I think that there is something to the local experience of knowing your neighbor. Knowing where your food comes from and who makes it. Going back to our roots and re-discovering old recipes and small batch techniques. Having respect for a craft (and for the crafters) -be it a cup of coffee, a wooden chair or a woven rug, you can tell when something is made with love and passion.
During the talk, Mr. Pena talked about being an entrepreneur, and “if you can’t find the answer to something, you make it.” Square’s birth comes out of that same vein, and so does that of a lot of small businesses. It’s about having an enterprising spirit, a dream and working towards bringing what you want to see in the world to fruition, despite obstacles that may stand in your way.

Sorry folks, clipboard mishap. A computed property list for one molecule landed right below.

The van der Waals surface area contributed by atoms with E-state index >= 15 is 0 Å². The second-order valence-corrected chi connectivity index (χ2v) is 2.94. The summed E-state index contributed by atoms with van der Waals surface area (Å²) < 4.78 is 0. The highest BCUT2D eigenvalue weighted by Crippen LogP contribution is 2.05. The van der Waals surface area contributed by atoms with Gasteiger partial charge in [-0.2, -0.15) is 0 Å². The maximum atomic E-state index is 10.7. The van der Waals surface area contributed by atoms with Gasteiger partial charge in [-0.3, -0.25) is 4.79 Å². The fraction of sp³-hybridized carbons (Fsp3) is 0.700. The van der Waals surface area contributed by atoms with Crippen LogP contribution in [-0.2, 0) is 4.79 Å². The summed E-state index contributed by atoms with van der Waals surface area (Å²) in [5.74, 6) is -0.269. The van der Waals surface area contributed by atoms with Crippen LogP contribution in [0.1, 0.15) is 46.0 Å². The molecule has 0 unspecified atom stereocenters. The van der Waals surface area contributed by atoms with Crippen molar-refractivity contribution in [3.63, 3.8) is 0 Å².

Christopher Reeve once said, “At first, dreams seem impossible, then improbable, and eventually inevitable”. Congressman Rangel touched on immigration & how it’s people with hopes and dreams who leave a country, and that “small business is what people coming to this country think they can succeed in.” This is evident if you walk down almost any street in NY, people not only bring their dreams with them, they bring who they are, and who they want to become. Additionally, their children get a front row seat to entrepreneurship and what it means to make an honest living and to work towards your goals.